Not necessarily, he said. In you look at human evolution, the story is more nuanced: “As far as we can tell, humans started domesticating ruminants and maintaining them for their milk in four places in the world, two places in North Africa one in West India and one in Northern Europe. And what’s striking about the genetics of those humans, is that those who survived in those places have an astonishing penetration of a remarkable mutation.
“The regulatory activity of the lactase gene has been in essence altered and these people continue to make lactase enzyme their entire lives [which means they can happily process cow’s milk], so by normal genetic standards, they are mutants!
“Their super power is that they can digest lactose, and people that didn’t have this mutation in those areas didn’t survive; that’s how evolution works. In reality, it’s one of the most selective advantaged genes in humans over the past 15,000 years; people that could digest lactase survived. So in that context, can we really say that milk and dairy are ‘toxic’ to humans?”
A study published in the journal Nature in 2015 revealed that a gene mutation controlling an enzyme [lactase] enabling humans to digest milk became widespread in under 3,000 years – a blink of an eye in evolutionary terms – while people in areas with starch as a major part of the diet evolved to have multiple copies of a gene that helps them digest it better.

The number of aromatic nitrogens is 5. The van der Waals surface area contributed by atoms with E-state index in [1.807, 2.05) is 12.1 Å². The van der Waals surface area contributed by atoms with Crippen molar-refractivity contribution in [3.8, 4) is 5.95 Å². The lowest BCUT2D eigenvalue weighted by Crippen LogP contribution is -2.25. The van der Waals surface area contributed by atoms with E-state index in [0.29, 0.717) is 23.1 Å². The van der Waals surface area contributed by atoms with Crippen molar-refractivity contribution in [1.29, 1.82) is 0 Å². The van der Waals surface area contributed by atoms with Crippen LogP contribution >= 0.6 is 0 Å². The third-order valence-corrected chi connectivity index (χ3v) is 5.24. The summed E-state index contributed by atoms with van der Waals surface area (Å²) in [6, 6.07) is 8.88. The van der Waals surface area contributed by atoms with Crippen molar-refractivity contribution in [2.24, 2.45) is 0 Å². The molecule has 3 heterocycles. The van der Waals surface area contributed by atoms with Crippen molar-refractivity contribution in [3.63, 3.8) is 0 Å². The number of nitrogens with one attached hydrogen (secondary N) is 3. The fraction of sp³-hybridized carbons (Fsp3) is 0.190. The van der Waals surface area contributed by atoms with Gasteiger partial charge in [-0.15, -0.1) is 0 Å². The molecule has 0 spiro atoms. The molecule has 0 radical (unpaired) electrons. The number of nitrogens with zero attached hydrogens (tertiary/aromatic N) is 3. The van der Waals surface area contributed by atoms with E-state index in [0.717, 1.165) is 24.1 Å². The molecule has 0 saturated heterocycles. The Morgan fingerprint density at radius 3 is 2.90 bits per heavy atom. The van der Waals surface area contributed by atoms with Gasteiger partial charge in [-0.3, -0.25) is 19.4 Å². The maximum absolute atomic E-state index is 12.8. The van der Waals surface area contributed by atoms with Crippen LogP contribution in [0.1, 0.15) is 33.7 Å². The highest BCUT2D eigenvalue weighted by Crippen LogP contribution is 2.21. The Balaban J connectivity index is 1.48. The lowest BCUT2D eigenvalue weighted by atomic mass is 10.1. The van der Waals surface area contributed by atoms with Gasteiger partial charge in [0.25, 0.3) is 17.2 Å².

If you focus your attention on people that do not have this mutation and can’t digest lactose, meanwhile, the story is equally nuanced, he said.
“If you don’t digest lactose, it continues to move down the intestine and becomes food for bacteria. And then it sort of becomes a crap shoot, not because of your genetics, but because of the bacterial populations you have acquired. Some people are lucky in that they have acquired certain bacteria that when they digest lactose, they end up making metabolites that are perfectly benign.
“Others have bacteria that when they digest lactose they make various gases and endotoxins and they get bloating and gas or diarrhea, but that’s really a bacterial consequence, it's not about lactose, per se.”
One size fits all dietary advice will become a thing of the past
So what’s the takeaway here?